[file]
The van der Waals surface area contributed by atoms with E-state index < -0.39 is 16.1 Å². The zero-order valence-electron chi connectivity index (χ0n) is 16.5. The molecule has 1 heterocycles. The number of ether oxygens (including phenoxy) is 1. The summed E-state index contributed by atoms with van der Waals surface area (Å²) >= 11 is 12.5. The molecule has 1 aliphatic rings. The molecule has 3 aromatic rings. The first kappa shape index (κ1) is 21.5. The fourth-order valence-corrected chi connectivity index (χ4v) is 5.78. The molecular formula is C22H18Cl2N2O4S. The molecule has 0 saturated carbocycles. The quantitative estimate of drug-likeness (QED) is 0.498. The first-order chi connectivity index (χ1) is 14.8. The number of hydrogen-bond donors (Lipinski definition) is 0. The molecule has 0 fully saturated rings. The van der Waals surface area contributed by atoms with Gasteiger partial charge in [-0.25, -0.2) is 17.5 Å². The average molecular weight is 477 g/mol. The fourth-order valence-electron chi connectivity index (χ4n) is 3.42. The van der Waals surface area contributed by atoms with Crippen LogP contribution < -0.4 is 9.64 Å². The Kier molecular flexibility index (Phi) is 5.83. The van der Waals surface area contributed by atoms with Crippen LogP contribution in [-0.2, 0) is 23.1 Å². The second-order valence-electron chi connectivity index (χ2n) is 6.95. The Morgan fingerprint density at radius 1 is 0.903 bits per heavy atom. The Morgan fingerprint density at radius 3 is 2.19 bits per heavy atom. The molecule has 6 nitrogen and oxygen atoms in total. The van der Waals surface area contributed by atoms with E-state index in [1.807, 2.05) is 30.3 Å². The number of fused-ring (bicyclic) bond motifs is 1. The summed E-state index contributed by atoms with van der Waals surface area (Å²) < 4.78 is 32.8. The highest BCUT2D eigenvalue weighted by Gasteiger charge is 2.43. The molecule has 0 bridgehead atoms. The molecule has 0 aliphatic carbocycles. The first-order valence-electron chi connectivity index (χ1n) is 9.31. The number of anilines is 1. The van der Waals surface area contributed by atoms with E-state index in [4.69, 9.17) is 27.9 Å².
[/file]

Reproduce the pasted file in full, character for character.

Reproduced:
The van der Waals surface area contributed by atoms with E-state index < -0.39 is 16.1 Å². The zero-order valence-electron chi connectivity index (χ0n) is 16.5. The molecule has 1 heterocycles. The number of ether oxygens (including phenoxy) is 1. The summed E-state index contributed by atoms with van der Waals surface area (Å²) >= 11 is 12.5. The molecule has 1 aliphatic rings. The molecule has 3 aromatic rings. The first kappa shape index (κ1) is 21.5. The fourth-order valence-corrected chi connectivity index (χ4v) is 5.78. The molecular formula is C22H18Cl2N2O4S. The molecule has 0 saturated carbocycles. The quantitative estimate of drug-likeness (QED) is 0.498. The first-order chi connectivity index (χ1) is 14.8. The number of hydrogen-bond donors (Lipinski definition) is 0. The molecule has 0 fully saturated rings. The van der Waals surface area contributed by atoms with Gasteiger partial charge in [-0.25, -0.2) is 17.5 Å². The average molecular weight is 477 g/mol. The fourth-order valence-electron chi connectivity index (χ4n) is 3.42. The van der Waals surface area contributed by atoms with Crippen LogP contribution < -0.4 is 9.64 Å². The Kier molecular flexibility index (Phi) is 5.83. The van der Waals surface area contributed by atoms with Crippen LogP contribution in [-0.2, 0) is 23.1 Å². The second-order valence-electron chi connectivity index (χ2n) is 6.95. The Morgan fingerprint density at radius 1 is 0.903 bits per heavy atom. The Morgan fingerprint density at radius 3 is 2.19 bits per heavy atom. The molecule has 6 nitrogen and oxygen atoms in total. The van der Waals surface area contributed by atoms with E-state index in [1.807, 2.05) is 30.3 Å². The number of fused-ring (bicyclic) bond motifs is 1. The summed E-state index contributed by atoms with van der Waals surface area (Å²) < 4.78 is 32.8. The highest BCUT2D eigenvalue weighted by Gasteiger charge is 2.43. The molecule has 0 bridgehead atoms. The molecule has 0 aliphatic carbocycles. The first-order valence-electron chi connectivity index (χ1n) is 9.31. The number of anilines is 1. The van der Waals surface area contributed by atoms with E-state index in [4.69, 9.17) is 27.9 Å².